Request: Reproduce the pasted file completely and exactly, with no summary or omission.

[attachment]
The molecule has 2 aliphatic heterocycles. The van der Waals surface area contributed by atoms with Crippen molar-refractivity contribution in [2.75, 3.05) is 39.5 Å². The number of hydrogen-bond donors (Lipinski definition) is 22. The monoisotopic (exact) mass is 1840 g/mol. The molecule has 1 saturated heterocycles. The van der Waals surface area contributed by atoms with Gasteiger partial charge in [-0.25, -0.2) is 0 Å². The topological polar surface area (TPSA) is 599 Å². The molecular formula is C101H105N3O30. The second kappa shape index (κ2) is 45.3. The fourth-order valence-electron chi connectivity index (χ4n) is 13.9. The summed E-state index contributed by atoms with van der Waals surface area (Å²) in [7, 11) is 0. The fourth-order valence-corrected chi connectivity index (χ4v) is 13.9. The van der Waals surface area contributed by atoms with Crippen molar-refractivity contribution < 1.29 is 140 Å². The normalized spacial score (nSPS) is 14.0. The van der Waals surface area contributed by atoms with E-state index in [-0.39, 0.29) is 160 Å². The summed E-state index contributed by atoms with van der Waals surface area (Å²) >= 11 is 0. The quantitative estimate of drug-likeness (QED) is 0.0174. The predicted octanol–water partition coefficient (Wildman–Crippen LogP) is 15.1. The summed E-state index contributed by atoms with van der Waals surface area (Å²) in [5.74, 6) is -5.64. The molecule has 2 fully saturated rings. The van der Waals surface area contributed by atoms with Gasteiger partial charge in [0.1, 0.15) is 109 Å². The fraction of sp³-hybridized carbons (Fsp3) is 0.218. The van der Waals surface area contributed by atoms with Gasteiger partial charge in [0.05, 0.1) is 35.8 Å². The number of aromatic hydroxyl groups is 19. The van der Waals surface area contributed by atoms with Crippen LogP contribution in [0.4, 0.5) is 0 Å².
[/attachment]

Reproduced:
The molecule has 2 aliphatic heterocycles. The van der Waals surface area contributed by atoms with Crippen molar-refractivity contribution in [2.75, 3.05) is 39.5 Å². The number of hydrogen-bond donors (Lipinski definition) is 22. The monoisotopic (exact) mass is 1840 g/mol. The molecule has 1 saturated heterocycles. The van der Waals surface area contributed by atoms with Gasteiger partial charge in [-0.25, -0.2) is 0 Å². The topological polar surface area (TPSA) is 599 Å². The molecular formula is C101H105N3O30. The second kappa shape index (κ2) is 45.3. The fourth-order valence-electron chi connectivity index (χ4n) is 13.9. The summed E-state index contributed by atoms with van der Waals surface area (Å²) in [7, 11) is 0. The fourth-order valence-corrected chi connectivity index (χ4v) is 13.9. The van der Waals surface area contributed by atoms with Crippen molar-refractivity contribution < 1.29 is 140 Å². The normalized spacial score (nSPS) is 14.0. The van der Waals surface area contributed by atoms with E-state index in [-0.39, 0.29) is 160 Å². The summed E-state index contributed by atoms with van der Waals surface area (Å²) >= 11 is 0. The quantitative estimate of drug-likeness (QED) is 0.0174. The predicted octanol–water partition coefficient (Wildman–Crippen LogP) is 15.1. The summed E-state index contributed by atoms with van der Waals surface area (Å²) in [5.74, 6) is -5.64. The molecule has 2 fully saturated rings. The van der Waals surface area contributed by atoms with Gasteiger partial charge in [0.1, 0.15) is 109 Å². The fraction of sp³-hybridized carbons (Fsp3) is 0.218. The van der Waals surface area contributed by atoms with Gasteiger partial charge in [0.05, 0.1) is 35.8 Å². The number of aromatic hydroxyl groups is 19. The van der Waals surface area contributed by atoms with Crippen LogP contribution in [0.4, 0.5) is 0 Å².